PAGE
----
• entitling all employees to three weeks of paid vacation after five years of service with the same employer – currently the minimum is two weeks;
  • entitling all employees to 10 personal emergency leave days per year, including two paid days – currently only those who work for employers of 50 employees or more have personal emergency days and there are currently no paid sick days;
  • ensuring that casual, part-time, temporary, and seasonal employees are paid the same as full-time employees when doing the same job for the same employer;
  • imposing sanctions on employers that misclassify employees as “independent contractors;” and
  • amending scheduling rules so that employees have the right to (i) request schedule changes without fear of reprisal and (ii) refuse shifts where the employer only gives four days’ notice.

Many of the changes would see precarious workers in Ontario experience as increase in compensation and paid time off work. We expect the paid sick days and scheduling rules to have a positive impact on female workers, in particular.  However, currently there is a significant gap between the rights contained in the ESA and the experience of workers.  The government has announced that it will hire up to 175 more employment standards officers to assist with education and enforcement of the ESA.  This will be the true test of whether these changes have a positive impact on Ontarians. Without increased compliance, the proposed changes are simply political posturing.

If you would like to speak to a lawyer at MacLeod Law Firm about employment standards, you can reach us at [email protected] or 647-204-8107.

“The material and information in this blog and this website are for general information only. They should not be relied on as legal advice or opinion. The authors make no claims, promises, or guarantees about the accuracy, completeness, or adequacy of any information referred to in this blog or its links. No person should act or refrain from acting in reliance on any information found on this website or blog. Readers should obtain appropriate professional advice from a lawyer duly licensed in the relevant jurisdiction. These materials do not create a lawyer-client relationship between you and any of the authors or the MacLeod Law Firm.”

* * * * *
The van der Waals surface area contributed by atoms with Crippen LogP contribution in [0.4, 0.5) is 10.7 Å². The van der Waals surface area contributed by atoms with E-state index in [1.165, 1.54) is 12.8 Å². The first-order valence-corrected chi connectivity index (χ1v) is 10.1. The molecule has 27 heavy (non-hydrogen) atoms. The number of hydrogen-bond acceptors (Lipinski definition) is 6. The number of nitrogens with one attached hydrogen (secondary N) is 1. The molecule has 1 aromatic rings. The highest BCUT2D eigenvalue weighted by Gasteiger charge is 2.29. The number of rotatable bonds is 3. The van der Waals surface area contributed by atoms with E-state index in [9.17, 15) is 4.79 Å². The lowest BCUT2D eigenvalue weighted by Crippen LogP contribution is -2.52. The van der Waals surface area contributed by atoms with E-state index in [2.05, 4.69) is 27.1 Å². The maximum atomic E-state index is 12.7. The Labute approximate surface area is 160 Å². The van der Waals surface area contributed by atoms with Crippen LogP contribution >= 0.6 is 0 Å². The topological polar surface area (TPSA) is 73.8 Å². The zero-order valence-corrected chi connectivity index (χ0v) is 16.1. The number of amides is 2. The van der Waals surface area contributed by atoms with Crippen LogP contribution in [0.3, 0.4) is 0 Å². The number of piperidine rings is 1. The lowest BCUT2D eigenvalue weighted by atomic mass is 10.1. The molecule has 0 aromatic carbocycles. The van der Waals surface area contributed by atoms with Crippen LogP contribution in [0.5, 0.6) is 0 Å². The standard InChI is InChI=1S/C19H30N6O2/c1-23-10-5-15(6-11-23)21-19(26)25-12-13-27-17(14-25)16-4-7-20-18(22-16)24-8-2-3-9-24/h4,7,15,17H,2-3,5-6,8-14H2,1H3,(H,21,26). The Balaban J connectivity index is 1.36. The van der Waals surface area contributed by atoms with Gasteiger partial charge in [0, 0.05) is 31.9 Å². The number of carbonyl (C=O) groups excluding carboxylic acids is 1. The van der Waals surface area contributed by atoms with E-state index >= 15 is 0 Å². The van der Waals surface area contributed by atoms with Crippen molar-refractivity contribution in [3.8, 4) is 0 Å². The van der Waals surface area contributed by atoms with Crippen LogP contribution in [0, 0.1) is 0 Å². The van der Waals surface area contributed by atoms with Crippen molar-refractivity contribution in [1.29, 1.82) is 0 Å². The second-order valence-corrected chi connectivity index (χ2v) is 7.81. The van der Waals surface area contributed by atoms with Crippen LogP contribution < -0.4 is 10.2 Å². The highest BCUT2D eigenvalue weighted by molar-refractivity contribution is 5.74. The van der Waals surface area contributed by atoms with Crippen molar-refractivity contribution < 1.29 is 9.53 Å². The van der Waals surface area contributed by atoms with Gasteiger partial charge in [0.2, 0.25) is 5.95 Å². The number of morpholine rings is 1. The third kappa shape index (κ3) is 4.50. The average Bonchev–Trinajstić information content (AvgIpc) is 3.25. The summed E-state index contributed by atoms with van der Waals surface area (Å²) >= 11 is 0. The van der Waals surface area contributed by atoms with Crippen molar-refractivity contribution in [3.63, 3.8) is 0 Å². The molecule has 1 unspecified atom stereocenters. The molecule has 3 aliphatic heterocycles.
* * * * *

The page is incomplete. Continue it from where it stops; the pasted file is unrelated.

Keeping Tips in the Servers’ Pockets – New Protections Under the Employment Standards Act

By , April 12, 2016 11:19 am

For servers, tips generally form a significant part of their income. Pooling tips is a common practice in the restaurant industry whereby a server is required to contribute a certain portion of his or her tips into the “pool”. The tips are then redistributed to other employees. In some cases, the restaurant also takes a cut of those tips, which can seem unfair.

Under Bill 12, Protecting Employees’ Tips Act (“the Act”), which amends the Employment Standards Act (“ESA”), as of June 10, 2016, an employer is prohibited from withholding, making deductions from or causing an employee to return his or tips or other gratuities.

What are tips and gratuities?

Under the Act, “tip or other gratuity” means:

  • A voluntary payment left for an employee by a customer of the employee’s employer whereby a reasonable person would be likely to infer that the customer intended or assumed that the payment would be redistributed to an employee or employees
  • A voluntary payment made to an employer by a customer whereby a reasonable person would be likely to infer that the customer intended or assumed that the payment would be redistributed to an employee or employees
  • A payment of a service charge or similar charge imposed by an employer on a customer in such circumstances that a reasonable person would be likely to infer that the customer intended or assumed that the payment would be redistributed to an employee or employees

New Tip Pooling Rules

An employer is permitted to pool tips and redistribute the tips to other employees, but the employer is not allowed to share in those tips; meaning that the employer can no longer take a cut of a server’s tips or gratuities. There are exceptions for sole proprietors, partners, directors and shareholders if they regularly perform to a substantial degree the same work performed by: